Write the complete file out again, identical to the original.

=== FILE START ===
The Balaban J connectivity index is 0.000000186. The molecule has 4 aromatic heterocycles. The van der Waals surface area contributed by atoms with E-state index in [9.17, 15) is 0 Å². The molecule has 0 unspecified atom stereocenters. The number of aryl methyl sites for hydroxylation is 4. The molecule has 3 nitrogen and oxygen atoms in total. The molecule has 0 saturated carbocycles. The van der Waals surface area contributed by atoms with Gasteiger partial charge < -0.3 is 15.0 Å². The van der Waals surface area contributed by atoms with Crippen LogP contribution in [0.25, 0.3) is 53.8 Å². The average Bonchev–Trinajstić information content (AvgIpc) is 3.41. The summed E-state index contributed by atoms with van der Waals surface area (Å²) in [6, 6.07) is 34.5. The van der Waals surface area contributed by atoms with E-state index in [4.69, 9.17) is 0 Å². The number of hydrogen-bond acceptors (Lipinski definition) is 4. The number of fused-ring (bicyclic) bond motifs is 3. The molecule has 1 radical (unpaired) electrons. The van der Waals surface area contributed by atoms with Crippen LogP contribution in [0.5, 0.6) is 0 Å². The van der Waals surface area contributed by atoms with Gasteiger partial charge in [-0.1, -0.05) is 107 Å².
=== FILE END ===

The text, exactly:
The Balaban J connectivity index is 0.000000186. The molecule has 4 aromatic heterocycles. The van der Waals surface area contributed by atoms with E-state index in [9.17, 15) is 0 Å². The molecule has 0 unspecified atom stereocenters. The number of aryl methyl sites for hydroxylation is 4. The molecule has 3 nitrogen and oxygen atoms in total. The molecule has 0 saturated carbocycles. The van der Waals surface area contributed by atoms with Gasteiger partial charge < -0.3 is 15.0 Å². The van der Waals surface area contributed by atoms with Crippen LogP contribution in [0.25, 0.3) is 53.8 Å². The average Bonchev–Trinajstić information content (AvgIpc) is 3.41. The summed E-state index contributed by atoms with van der Waals surface area (Å²) in [6, 6.07) is 34.5. The van der Waals surface area contributed by atoms with E-state index in [4.69, 9.17) is 0 Å². The number of hydrogen-bond acceptors (Lipinski definition) is 4. The number of fused-ring (bicyclic) bond motifs is 3. The molecule has 1 radical (unpaired) electrons. The van der Waals surface area contributed by atoms with Crippen LogP contribution in [0.5, 0.6) is 0 Å². The van der Waals surface area contributed by atoms with Gasteiger partial charge in [-0.1, -0.05) is 107 Å².